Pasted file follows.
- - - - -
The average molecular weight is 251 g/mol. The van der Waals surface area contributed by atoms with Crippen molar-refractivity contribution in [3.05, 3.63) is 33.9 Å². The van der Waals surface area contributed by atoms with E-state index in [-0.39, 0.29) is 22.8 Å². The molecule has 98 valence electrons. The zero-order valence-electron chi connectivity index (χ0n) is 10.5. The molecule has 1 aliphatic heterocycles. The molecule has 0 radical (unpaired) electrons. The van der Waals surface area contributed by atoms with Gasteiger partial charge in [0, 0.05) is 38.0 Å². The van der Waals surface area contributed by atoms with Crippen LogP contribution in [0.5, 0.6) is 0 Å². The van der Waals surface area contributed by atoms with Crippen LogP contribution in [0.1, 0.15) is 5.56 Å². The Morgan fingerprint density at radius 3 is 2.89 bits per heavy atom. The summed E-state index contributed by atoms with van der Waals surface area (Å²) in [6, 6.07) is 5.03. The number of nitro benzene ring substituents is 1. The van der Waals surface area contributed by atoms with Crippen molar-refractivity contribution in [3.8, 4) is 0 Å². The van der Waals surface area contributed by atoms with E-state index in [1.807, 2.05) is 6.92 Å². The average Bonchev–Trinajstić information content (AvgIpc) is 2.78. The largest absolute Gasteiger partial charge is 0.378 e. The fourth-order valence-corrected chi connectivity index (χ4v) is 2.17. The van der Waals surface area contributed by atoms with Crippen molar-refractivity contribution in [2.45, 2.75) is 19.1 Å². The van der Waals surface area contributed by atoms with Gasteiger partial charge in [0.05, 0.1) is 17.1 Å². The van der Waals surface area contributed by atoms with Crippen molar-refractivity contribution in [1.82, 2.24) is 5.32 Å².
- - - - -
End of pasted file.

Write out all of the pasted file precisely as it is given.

The average molecular weight is 251 g/mol. The van der Waals surface area contributed by atoms with Crippen molar-refractivity contribution in [3.05, 3.63) is 33.9 Å². The van der Waals surface area contributed by atoms with E-state index in [-0.39, 0.29) is 22.8 Å². The molecule has 98 valence electrons. The zero-order valence-electron chi connectivity index (χ0n) is 10.5. The molecule has 1 aliphatic heterocycles. The molecule has 0 radical (unpaired) electrons. The van der Waals surface area contributed by atoms with Gasteiger partial charge in [0, 0.05) is 38.0 Å². The van der Waals surface area contributed by atoms with Crippen LogP contribution in [0.5, 0.6) is 0 Å². The van der Waals surface area contributed by atoms with Crippen LogP contribution in [0.1, 0.15) is 5.56 Å². The Morgan fingerprint density at radius 3 is 2.89 bits per heavy atom. The summed E-state index contributed by atoms with van der Waals surface area (Å²) in [6, 6.07) is 5.03. The number of nitro benzene ring substituents is 1. The van der Waals surface area contributed by atoms with Crippen molar-refractivity contribution in [3.8, 4) is 0 Å². The van der Waals surface area contributed by atoms with E-state index in [1.807, 2.05) is 6.92 Å². The average Bonchev–Trinajstić information content (AvgIpc) is 2.78. The largest absolute Gasteiger partial charge is 0.378 e. The fourth-order valence-corrected chi connectivity index (χ4v) is 2.17. The van der Waals surface area contributed by atoms with Crippen molar-refractivity contribution in [2.45, 2.75) is 19.1 Å². The van der Waals surface area contributed by atoms with Gasteiger partial charge in [0.05, 0.1) is 17.1 Å². The van der Waals surface area contributed by atoms with Crippen molar-refractivity contribution in [1.82, 2.24) is 5.32 Å².